Special Feeder Sales: Second Tuesday of Each Month Tuesday January 8 Tuesday February 12 Saturday Feb. 16 NCA All Breeds Bull Sale Tuesday March 12 NO SALE January 1, New Year's Day.


By Norma Elliott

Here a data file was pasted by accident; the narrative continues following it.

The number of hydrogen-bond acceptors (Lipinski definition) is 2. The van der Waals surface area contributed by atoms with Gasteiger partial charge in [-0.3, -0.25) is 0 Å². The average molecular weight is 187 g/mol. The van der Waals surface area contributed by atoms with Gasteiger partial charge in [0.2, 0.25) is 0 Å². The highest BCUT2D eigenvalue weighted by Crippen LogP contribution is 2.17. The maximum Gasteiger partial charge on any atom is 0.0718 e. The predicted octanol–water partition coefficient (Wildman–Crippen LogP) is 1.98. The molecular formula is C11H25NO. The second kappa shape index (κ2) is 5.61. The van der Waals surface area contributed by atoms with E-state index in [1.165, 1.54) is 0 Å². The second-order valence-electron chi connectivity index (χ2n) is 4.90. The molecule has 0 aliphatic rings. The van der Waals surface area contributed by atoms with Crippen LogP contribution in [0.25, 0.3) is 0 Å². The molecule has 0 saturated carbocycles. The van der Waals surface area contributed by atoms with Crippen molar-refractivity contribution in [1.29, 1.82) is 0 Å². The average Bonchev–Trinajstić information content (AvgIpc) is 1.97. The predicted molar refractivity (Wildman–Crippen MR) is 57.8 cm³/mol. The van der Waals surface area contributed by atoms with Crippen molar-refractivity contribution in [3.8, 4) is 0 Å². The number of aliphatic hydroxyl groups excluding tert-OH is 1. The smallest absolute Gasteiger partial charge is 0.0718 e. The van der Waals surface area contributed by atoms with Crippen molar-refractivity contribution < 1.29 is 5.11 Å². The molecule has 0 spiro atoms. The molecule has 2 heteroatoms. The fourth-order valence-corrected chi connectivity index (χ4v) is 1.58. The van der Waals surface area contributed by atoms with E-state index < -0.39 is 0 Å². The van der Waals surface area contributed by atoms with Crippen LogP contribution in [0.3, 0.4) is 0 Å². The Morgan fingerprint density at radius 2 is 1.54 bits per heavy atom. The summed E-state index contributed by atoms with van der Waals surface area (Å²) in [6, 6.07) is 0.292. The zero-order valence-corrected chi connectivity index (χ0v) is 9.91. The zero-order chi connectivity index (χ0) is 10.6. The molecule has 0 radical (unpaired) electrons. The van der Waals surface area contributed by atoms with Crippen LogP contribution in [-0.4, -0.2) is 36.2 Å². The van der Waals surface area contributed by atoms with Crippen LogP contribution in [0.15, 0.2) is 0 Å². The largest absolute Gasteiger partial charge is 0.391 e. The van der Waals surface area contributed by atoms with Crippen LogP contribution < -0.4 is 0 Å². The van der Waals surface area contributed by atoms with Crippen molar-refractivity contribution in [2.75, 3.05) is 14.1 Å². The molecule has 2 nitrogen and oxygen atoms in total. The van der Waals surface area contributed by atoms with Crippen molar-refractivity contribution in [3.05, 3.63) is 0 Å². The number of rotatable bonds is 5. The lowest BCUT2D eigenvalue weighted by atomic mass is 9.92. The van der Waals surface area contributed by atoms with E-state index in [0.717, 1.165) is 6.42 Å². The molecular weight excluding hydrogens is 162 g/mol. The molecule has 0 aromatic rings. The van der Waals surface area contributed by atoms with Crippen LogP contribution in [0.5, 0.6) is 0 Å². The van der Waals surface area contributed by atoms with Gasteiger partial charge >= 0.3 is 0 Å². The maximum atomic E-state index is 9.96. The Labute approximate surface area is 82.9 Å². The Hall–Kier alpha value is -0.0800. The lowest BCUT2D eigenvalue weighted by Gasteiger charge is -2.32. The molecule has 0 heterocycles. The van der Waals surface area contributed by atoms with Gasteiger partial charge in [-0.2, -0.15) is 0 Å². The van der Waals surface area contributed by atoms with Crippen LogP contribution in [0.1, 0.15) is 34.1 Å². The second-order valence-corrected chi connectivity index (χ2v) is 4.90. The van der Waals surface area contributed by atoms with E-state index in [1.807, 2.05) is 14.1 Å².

Can One Thing Change Your Year? It’s that time of year again and you may be thinking…”It’s time to get my life together!” This year we’re going to save money, start that new job, lose the weight, start our own herd, stop letting people control me, this is the year I go back to college, or maybe it’s the year you stop fighting with your spouse. Geez, should I go on? Do you feel overwhelmed already? Boy, I do…maybe that’s why most people give up on resolutions before the second week in January. Have you ever done that. Man you’re feeling great! You’re determined to get it right and the start of a new year is the perfect time. You tennis shoes and workout clothes set aside for the morning. You will get up and exercise! And you do! You start feeling great. Physically you break a sweat! Horray! You check it off the list. Week one and two! Baby you doing it! And it’s all good. But week three rolls around and your alarm doesn’t go off. You can’t find one of your tennis shoes and your workout pants are in the wash. Now you’re in a rush and don’t have time to workout before your morning feed run! “I’ll do it later” and you do! But the motivation is starting to linger. Your conviction to do it is slipping away like ice cream on a hot summers day. You ask yourself, “why am I even doing this! This is crazy, I need more sleep!” And the excuse wagon has rolled into to town. We do this with lots of areas. For you, maybe you’re decided to start that colt? It’s the same. Day one…awesome! We did something… that’s enough. Day 4,5, and 6. You got him following you and responding to a little ground work! Day’s 14-20…you’re shaking a sack and swinging a leg. NICE! But the weather doesn’t hold week four and five. OH DANG! Factors you can’t control overpower you and you feel like a loser. Come on ya’ll you know it’s right…but stick with me we’re about to get it done. So this year lets change what we’ve done in the past. Those things, that obviously didn’t get the desired results. How about trying to do one thing. How is that even possible? Easy. Pick one word. Pick your one why. Pick one thing to change and write out results you want to see. Pick one thing….just one. One thing sometimes is so small but can add up over time. One small thing you’re doing wrong right now that you need to retrain yourself in. Perhaps the one thing is getting up 30 minutes earlier. It might